This chapter is intended for Section 1: Method, alongside chapters by Stephen Yeo (on ‘Robin’s ways of being present at our own making’) and Julie Richardson (on making an ‘economy of wellbeing’); possibly also, something by Tim Crabtree on aesthetics of ‘making’ in radical economic development practice. The argument and vocabulary of this chapter connect closely with that of the chapter, From economics to organising, that I'm offering for Section 3: The state, globalisation and social movements.


This chapter addresses formacion as a significant version of ‘production’ thinking within Robin’s activist practice. It frames formacion as:

 

  • Practices of skilful, alternative production . .

  • of activist formations, which . .

  • have the capability to produce radically alternative, working ‘chunks’ . .

  • of forces of production (FoPs) . .

  • in three necessarily interweaving but differently inhabited landscapes of practice: material, cultural and aesthetic.

 

This conception puts us into a ‘cultural’ frame, which is to say, a frame of the forces of production of knowing and organising - which might be thought of as ‘a politics of knowledge’, although the chapter argues that active verb forms (knowing, rather than knowledge) are more powerful, being intrinsically materialist.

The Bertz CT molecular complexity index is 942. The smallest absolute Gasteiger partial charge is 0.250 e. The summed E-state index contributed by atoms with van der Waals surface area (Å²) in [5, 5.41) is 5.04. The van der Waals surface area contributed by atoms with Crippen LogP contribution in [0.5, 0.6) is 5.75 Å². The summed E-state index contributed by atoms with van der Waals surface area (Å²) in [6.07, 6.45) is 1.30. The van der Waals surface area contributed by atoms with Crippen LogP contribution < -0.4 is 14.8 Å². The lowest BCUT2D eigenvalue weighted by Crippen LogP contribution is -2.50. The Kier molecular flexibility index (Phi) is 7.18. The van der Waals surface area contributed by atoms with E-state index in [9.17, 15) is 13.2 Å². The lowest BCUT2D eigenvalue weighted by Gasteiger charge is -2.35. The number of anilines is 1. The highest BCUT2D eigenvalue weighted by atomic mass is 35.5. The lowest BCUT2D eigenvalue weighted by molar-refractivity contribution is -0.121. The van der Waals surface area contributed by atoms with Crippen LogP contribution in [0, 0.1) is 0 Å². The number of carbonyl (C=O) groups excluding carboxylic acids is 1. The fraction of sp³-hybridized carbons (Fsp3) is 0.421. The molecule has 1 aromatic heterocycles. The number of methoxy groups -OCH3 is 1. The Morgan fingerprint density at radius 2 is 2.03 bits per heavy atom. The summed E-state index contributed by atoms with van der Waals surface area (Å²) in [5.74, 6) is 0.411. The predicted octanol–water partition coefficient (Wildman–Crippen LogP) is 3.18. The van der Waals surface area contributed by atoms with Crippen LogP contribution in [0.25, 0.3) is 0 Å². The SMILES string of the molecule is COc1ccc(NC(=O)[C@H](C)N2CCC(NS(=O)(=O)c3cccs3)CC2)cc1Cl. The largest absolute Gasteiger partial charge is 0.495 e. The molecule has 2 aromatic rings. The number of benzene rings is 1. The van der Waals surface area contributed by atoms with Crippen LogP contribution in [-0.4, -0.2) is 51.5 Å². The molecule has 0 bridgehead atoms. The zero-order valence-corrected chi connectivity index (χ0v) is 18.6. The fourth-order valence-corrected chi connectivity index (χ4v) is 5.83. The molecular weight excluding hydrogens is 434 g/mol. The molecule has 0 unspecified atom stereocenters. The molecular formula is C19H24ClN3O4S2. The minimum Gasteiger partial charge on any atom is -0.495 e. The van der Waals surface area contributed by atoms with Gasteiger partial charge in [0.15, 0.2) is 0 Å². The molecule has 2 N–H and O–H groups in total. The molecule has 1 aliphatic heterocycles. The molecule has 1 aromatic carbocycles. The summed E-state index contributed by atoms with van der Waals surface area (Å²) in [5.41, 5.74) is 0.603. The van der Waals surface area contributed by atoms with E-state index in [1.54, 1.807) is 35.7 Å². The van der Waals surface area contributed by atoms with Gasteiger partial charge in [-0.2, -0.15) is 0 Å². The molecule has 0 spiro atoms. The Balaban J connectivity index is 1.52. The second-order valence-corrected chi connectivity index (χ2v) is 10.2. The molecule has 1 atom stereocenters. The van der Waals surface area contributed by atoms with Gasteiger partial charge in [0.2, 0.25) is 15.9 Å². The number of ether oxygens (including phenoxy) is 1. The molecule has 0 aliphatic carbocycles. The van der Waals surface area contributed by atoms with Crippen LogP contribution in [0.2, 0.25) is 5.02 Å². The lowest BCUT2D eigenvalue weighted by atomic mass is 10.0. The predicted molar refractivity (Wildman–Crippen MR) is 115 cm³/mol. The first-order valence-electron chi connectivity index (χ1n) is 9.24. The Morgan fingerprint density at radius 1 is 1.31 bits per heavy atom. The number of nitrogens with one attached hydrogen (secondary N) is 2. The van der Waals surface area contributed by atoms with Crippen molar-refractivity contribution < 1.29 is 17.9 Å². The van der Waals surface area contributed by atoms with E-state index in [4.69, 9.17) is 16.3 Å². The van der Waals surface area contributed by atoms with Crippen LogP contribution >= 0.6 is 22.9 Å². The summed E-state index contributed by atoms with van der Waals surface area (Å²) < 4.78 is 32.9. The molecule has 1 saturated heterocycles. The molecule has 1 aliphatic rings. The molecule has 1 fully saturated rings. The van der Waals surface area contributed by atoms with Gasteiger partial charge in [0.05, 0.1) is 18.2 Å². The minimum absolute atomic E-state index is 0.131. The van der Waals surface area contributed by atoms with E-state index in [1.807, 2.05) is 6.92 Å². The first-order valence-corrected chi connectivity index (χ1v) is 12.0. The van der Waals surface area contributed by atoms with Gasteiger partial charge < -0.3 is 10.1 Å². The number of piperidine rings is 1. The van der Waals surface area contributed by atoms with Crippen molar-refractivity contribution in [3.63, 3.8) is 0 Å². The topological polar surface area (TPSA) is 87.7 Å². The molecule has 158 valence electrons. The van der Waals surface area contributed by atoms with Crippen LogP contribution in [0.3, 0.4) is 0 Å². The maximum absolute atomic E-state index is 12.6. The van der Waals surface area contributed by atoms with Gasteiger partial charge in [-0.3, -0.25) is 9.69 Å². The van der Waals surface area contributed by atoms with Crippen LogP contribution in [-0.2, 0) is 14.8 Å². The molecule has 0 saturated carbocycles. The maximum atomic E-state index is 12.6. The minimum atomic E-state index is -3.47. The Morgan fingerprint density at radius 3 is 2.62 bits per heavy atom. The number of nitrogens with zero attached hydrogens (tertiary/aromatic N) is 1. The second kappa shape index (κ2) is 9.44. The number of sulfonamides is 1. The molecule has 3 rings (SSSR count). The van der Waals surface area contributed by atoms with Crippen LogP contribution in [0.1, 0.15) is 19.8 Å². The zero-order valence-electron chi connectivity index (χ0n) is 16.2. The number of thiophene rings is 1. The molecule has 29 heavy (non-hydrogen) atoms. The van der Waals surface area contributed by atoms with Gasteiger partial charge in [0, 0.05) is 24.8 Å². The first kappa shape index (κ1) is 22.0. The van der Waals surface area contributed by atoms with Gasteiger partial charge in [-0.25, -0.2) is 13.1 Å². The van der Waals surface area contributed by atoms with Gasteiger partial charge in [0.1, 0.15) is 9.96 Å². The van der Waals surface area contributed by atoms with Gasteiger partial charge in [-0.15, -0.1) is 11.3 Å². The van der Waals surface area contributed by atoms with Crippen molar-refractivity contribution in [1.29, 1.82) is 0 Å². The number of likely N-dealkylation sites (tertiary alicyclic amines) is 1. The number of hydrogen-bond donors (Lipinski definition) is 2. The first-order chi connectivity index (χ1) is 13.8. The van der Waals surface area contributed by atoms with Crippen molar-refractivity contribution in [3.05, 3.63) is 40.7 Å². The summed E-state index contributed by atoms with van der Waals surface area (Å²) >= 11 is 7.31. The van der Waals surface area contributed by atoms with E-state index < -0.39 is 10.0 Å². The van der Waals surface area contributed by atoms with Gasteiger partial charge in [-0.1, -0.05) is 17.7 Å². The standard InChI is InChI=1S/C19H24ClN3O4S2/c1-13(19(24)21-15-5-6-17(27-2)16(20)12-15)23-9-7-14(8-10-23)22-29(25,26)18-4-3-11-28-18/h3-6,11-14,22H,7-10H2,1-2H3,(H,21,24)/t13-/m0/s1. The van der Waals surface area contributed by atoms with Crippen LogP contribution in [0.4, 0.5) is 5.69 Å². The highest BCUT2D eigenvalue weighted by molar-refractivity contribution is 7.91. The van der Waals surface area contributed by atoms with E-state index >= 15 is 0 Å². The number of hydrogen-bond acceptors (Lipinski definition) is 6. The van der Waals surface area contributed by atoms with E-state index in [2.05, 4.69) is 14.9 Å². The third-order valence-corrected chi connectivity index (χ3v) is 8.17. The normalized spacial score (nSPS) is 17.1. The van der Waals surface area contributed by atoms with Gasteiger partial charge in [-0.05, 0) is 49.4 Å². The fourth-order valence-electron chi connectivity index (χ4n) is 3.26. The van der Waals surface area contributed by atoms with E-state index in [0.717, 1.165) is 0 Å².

At the heart of this, the chapter proposes, is a model of a generative ‘dance of knowing’ which deploys skills of choreography across four mutually constituted domains of literacy: skill, genre, conceptualisation and storytelling. The present chapter displays a tendency of conceptualisation, while much of Robin’s work displays a tendency of storytelling. The relationship between these is considered within an overall perspective on literacies of activist organising in the dance of knowing, and the practical re-producing of (material) forms, (emotional) forces and (cultural, economic and aesthetic) formations. This is all part of basic literacy in what, in ‘From economics to organising’, I call the mutual sector.